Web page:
Before dating Roan, Williams had never ridden in a small plane, much less had any experience flying one. “When I first came here, I didn’t know what they were talking about,” Williams said. “It was like a foreign language.” The couple met through a mutual friend at an Arcadia Senior Center dance about a year ago. Williams approached Roan and asked him to take her on a flight. Williams began taking flying lessons one to three times a week, and the couple take trips on Saturdays. “I go flying and he goes ballroom dancing with me,” Williams said. EL MONTE – Mary Williams got a new perspective on the world a couple months after her 83rd birthday. The Arcadia resident and pilot flew solo for the first time in her life on Wednesday, soaring about 3,000 feet above ground in a Cessna 152 two-seater plane for about 30 minutes for three takeoffs and landings. “The view was so nice,” Williams said in an interview the next day. “I never, ever thought I would be flying a plane.” Williams began taking lessons in August at El Monte Airport, encouraged by her boyfriend, Temple City resident Lee Roan, 77, a longtime recreational pilot. He wanted to make sure she could land the plane if he ever “conked out,” he explained. “Once a week,” Lee was quick to add. The first question on Saturday mornings is about where to go for breakfast. With their aviation buddies, the couple have flown to Chino, Riverside, Lancaster and Apple Valley. It’s about 30 minutes by air to Catalina Island and about 40 minutes to Big Bear. While flying in a two-seater plane may be stomach churning to some, Williams said she feels at ease when she flies. “I feel more safe in a plane than in a car,” Williams said. “If you understand the plane, there’s no fear.” Flying solo for the first time is a milestone achievement for any student, said Darlene Kellogg, Williams’ instructor at Universal Air Academy in El Monte. “You never forget your first solo,” Kellogg said. Williams logged about 70 hours of instruction before she took off on her own. “I just talked myself through it,” Williams said. Operating a plane involves procedures that come easily enough with practice, Williams said. On the dashboard is an assortment of switches and throttles, as well as a bevy of instruments monitoring air speed, attitude, bank and pitch and vertical speed, among other things. “She’s more full of life than people half her age,” said Kellogg. “She’s such a pleasure to fly with. She’s very sharp, she’s very smart, and she really loves to fly.” Plane rental costs about $70 an hour, and instruction about $30 an hour. Williams has a student’s license, which means she has passed a medical exam – her eyesight is perfect – and needs an instructor’s endorsement to fly. She also must undergo flight review every two years. Williams studied physical education at USC and was the first in her family to attend college. She raised three children and was a high school teacher and counselor for 39 years with the Los Angeles Unified School District. After retiring at age 60, Williams stayed busy with hobbies including line-dancing, sailing and golf. “I’ve always been active,” she said. “I think if you are active, you stay young at heart.” firstname.lastname@example.org (626) 578-6300, Ext. 4586 160Want local news?Sign up for the Localist and stay informed Something went wrong. Please try again.subscribeCongratulations! You’re all set!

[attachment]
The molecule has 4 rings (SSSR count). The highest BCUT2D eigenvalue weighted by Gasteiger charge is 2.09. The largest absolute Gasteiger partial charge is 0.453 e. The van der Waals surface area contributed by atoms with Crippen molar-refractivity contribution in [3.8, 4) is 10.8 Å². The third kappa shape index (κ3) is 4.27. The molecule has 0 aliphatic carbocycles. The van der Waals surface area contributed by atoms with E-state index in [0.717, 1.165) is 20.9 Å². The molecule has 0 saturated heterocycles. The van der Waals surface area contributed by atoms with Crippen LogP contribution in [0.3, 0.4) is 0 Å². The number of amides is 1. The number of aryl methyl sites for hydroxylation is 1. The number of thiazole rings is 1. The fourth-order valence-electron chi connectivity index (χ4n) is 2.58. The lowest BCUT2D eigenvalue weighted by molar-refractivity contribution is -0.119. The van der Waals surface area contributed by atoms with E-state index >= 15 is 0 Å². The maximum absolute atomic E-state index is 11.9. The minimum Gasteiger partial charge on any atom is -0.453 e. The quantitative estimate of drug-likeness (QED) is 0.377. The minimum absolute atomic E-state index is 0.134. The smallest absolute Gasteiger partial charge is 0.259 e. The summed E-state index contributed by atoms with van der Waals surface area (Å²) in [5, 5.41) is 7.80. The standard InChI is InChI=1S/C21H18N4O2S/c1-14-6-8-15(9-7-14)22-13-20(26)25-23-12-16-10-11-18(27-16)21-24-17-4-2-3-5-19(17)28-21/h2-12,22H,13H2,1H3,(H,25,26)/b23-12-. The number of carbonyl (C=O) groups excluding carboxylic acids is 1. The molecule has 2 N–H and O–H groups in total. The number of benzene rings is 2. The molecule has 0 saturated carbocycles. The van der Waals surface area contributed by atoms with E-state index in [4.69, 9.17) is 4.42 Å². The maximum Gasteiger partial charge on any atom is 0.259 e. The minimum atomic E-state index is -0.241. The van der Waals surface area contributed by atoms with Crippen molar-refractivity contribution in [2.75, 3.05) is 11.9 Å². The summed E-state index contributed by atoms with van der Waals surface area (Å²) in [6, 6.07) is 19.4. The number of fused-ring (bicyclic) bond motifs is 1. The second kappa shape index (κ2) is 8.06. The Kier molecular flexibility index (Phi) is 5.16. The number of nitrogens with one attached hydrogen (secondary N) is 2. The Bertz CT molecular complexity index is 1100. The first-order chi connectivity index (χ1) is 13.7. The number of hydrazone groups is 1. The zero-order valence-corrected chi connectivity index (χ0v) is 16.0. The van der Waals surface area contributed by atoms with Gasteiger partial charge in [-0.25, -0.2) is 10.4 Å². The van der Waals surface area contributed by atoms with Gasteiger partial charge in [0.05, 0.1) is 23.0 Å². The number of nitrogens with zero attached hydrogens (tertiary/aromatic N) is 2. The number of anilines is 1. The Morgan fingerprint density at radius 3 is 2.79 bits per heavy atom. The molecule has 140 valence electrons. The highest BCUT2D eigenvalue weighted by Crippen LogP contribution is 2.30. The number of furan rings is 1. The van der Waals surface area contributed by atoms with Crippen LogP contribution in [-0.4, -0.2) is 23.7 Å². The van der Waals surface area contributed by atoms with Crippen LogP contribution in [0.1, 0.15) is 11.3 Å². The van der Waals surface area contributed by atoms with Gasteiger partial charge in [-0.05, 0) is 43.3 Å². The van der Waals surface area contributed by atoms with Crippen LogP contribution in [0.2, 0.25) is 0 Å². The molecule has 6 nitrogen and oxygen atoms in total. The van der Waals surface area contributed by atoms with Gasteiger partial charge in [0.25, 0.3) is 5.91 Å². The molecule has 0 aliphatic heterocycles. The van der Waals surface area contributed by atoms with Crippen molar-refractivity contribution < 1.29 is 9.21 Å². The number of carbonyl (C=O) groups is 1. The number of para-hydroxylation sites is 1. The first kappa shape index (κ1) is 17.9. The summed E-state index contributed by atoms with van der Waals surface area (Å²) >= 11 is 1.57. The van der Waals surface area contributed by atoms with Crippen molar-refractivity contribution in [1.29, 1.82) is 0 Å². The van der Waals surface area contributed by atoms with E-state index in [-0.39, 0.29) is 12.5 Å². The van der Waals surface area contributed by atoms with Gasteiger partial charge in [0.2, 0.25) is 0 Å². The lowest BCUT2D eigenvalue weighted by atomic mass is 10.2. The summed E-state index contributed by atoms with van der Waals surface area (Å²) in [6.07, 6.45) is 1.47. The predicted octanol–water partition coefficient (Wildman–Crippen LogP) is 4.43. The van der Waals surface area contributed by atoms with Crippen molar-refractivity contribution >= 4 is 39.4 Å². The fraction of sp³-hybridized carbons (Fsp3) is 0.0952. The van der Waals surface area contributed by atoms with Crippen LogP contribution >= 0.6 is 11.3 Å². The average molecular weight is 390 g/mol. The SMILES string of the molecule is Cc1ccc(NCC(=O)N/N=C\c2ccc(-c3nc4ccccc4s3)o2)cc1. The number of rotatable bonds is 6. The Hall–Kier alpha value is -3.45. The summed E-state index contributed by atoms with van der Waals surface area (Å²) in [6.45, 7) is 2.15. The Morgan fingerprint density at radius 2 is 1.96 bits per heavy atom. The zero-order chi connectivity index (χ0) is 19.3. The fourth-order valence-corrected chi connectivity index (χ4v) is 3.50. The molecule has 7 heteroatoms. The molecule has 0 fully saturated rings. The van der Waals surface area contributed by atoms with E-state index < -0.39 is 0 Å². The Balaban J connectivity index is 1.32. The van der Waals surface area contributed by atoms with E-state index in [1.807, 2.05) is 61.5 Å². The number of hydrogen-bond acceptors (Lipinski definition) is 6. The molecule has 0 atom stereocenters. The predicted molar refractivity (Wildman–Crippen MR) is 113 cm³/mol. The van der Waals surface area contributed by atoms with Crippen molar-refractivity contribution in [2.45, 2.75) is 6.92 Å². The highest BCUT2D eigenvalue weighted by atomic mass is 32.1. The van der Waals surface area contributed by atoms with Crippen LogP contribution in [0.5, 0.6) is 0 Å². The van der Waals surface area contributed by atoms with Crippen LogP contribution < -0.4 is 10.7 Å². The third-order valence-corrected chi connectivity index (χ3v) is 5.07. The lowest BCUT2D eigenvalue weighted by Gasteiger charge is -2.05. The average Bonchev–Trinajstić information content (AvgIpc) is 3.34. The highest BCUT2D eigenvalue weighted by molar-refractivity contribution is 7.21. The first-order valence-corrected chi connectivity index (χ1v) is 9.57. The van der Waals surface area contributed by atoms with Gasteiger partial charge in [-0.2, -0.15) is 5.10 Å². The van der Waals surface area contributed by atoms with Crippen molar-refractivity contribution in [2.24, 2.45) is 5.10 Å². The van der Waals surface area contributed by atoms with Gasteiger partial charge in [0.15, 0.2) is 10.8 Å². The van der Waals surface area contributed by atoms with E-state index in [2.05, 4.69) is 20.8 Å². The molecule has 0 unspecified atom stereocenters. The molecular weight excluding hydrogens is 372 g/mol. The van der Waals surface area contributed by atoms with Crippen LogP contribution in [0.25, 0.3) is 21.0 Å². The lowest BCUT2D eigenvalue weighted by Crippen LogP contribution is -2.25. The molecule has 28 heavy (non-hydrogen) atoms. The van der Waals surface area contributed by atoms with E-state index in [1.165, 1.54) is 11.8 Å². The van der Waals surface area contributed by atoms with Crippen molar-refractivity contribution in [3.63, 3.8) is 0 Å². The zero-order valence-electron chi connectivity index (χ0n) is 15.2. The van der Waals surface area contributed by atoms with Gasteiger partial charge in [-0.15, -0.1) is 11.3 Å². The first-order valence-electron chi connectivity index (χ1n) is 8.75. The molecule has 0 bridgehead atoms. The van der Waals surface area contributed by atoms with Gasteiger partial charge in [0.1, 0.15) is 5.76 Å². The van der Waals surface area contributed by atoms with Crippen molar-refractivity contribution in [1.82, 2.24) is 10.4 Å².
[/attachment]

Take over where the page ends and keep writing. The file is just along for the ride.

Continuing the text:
22 December 2008 The exhibition not only looks at Madiba’s strengths and unifying greatness, but also contemplates his weaknesses, acknowledged by him. Historians question his reluctance to deal with Aids while President, the switch from the Reconstruction and Development Programme to the Growth, Employment and Redistribution programme, and the arms deal. At the opening, the director of the museum, Christopher Till, said: “The exhibition attempts to breathe fresh life into a story that has been well told in countless books, documentaries and other exhibitions around the world.” The exhibition, called “Mandela – Leader, Comrade, Negotiator, Prisoner, Statesman” was opened in November and will run until next November, says marketing manager of the museum, Noelene Bhyat. Historians Phil Bonner and Luli Callinicos were brought in as well. The Apartheid Museum is open Tuesdays to Sundays 10am to 5pm. Entrance is R60 for adults, R30 for seniors and students. The exhibition runs until November 2009. He truly is the world’s hero, and although very frail now, at 90, he still engenders powerful feelings of affection and patriotism. The exhibition uses classic interview footage, like the one recorded in the 1960s by the BBC, or the one of Mandela meeting with then president PW Botha in the mid-1980s, or the 1989 video showing president FW de Klerk announcing the unbanning of the ANC and other organisations. The researchers took almost two years to research and collect the hundreds of photographs and displays of original artefacts that make up the exhibition, says researcher Jacqui Masiza. The team consisted of scriptwriters, editors, picture researchers, and a curator. Pictures were sourced from the ANC journal, Mayibuye, Bailey’s Archives, Robben Island, the Nelson Mandela Foundation, Museum Africa, the SABC and the BBC. But the one I found most moving was the huge screen replaying images of him: giving his first speech after walking out of prison in 1990; hugging actress Charlise Theron and other celebrities; riding in a carriage with the Queen of England through the streets of London; greeting the late Princess of Wales, Diana; and countless images of people raising a fist or singing in celebration of him. “The strength of the exhibition is the way it attempts to provide a layered glimpse of Mandela in all his various guises and reincarnations,” explained Till. It was a hot summer day outside, but I felt goosebumps all over. I’d walked into the exhibition of Nelson Mandela at the Apartheid Museum in Johannesburg, and stood mesmerised by images of him from the moment he left prison. Source: City of Johannesburg The overriding characteristic of all the images is his inimitable smile. Perhaps the most surprising footage is of him shaving and making his bed, serving to emphasise the ordinary man behind the public image. When asked by the BBC interviewer what the black man wanted, Mandela said simply but assuredly: “We want one man, one vote.” In answer to a question whether this would mean driving out whites, he answered: “South Africa is a country of many races, there is room for everyone.” The largest artefact is a rich red Mercedes Benz presented to Madiba when he left prison, made by the workers in the assembly plant in East London. The exhibition will be travelling after its stay at the museum – its first stop is Spain.